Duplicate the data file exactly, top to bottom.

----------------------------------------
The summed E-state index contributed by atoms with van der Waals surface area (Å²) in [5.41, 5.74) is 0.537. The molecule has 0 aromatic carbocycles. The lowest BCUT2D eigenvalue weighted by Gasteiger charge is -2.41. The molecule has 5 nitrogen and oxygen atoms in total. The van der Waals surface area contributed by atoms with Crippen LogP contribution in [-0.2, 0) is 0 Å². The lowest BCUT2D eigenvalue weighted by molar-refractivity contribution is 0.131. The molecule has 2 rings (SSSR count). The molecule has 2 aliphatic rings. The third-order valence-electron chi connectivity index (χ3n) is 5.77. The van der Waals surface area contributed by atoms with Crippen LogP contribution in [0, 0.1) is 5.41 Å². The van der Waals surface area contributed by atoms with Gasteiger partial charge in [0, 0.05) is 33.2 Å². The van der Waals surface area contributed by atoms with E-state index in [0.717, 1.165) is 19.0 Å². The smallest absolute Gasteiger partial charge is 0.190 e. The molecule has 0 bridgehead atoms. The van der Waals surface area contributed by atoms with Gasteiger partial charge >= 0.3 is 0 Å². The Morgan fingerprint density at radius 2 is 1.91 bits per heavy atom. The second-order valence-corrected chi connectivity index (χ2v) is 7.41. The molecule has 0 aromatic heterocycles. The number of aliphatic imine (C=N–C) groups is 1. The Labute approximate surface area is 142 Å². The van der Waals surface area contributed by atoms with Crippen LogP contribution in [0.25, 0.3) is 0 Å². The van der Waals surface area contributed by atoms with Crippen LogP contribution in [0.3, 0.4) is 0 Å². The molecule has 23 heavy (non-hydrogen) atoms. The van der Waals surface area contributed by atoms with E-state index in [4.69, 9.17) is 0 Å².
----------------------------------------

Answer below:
The summed E-state index contributed by atoms with van der Waals surface area (Å²) in [5.41, 5.74) is 0.537. The molecule has 0 aromatic carbocycles. The lowest BCUT2D eigenvalue weighted by Gasteiger charge is -2.41. The molecule has 5 nitrogen and oxygen atoms in total. The van der Waals surface area contributed by atoms with Crippen LogP contribution in [-0.2, 0) is 0 Å². The lowest BCUT2D eigenvalue weighted by molar-refractivity contribution is 0.131. The molecule has 2 rings (SSSR count). The molecule has 2 aliphatic rings. The third-order valence-electron chi connectivity index (χ3n) is 5.77. The van der Waals surface area contributed by atoms with Crippen LogP contribution in [0, 0.1) is 5.41 Å². The van der Waals surface area contributed by atoms with Gasteiger partial charge in [0, 0.05) is 33.2 Å². The van der Waals surface area contributed by atoms with E-state index in [0.717, 1.165) is 19.0 Å². The smallest absolute Gasteiger partial charge is 0.190 e. The molecule has 0 bridgehead atoms. The van der Waals surface area contributed by atoms with Gasteiger partial charge >= 0.3 is 0 Å². The Morgan fingerprint density at radius 2 is 1.91 bits per heavy atom. The second-order valence-corrected chi connectivity index (χ2v) is 7.41. The molecule has 0 aromatic heterocycles. The number of aliphatic imine (C=N–C) groups is 1. The Labute approximate surface area is 142 Å². The van der Waals surface area contributed by atoms with Crippen LogP contribution in [0.25, 0.3) is 0 Å². The van der Waals surface area contributed by atoms with Crippen LogP contribution in [0.3, 0.4) is 0 Å². The molecule has 23 heavy (non-hydrogen) atoms. The van der Waals surface area contributed by atoms with E-state index in [4.69, 9.17) is 0 Å².